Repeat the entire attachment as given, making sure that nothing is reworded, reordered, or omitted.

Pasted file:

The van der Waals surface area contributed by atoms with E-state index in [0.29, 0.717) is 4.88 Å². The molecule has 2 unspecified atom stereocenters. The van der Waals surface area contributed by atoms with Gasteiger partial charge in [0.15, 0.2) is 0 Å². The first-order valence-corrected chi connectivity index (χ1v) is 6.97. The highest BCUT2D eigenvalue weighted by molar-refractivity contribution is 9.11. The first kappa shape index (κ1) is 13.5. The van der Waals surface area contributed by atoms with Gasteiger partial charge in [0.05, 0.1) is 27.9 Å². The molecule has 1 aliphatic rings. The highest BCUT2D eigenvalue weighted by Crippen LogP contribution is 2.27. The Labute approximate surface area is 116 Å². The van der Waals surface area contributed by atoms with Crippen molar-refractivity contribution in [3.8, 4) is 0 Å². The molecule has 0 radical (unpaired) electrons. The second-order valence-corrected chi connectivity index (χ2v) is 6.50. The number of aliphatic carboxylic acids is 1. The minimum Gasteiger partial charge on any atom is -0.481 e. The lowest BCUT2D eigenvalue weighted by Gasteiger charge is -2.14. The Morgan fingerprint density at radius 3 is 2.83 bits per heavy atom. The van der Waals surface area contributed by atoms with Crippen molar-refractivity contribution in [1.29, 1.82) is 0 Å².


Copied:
The van der Waals surface area contributed by atoms with E-state index in [0.29, 0.717) is 4.88 Å². The molecule has 2 unspecified atom stereocenters. The van der Waals surface area contributed by atoms with Gasteiger partial charge in [0.15, 0.2) is 0 Å². The first-order valence-corrected chi connectivity index (χ1v) is 6.97. The highest BCUT2D eigenvalue weighted by molar-refractivity contribution is 9.11. The first kappa shape index (κ1) is 13.5. The van der Waals surface area contributed by atoms with Gasteiger partial charge in [0.05, 0.1) is 27.9 Å². The molecule has 1 aliphatic rings. The highest BCUT2D eigenvalue weighted by Crippen LogP contribution is 2.27. The Labute approximate surface area is 116 Å². The van der Waals surface area contributed by atoms with Crippen molar-refractivity contribution in [3.8, 4) is 0 Å². The molecule has 0 radical (unpaired) electrons. The second-order valence-corrected chi connectivity index (χ2v) is 6.50. The number of aliphatic carboxylic acids is 1. The minimum Gasteiger partial charge on any atom is -0.481 e. The lowest BCUT2D eigenvalue weighted by Gasteiger charge is -2.14. The Morgan fingerprint density at radius 3 is 2.83 bits per heavy atom. The van der Waals surface area contributed by atoms with Crippen molar-refractivity contribution in [1.29, 1.82) is 0 Å².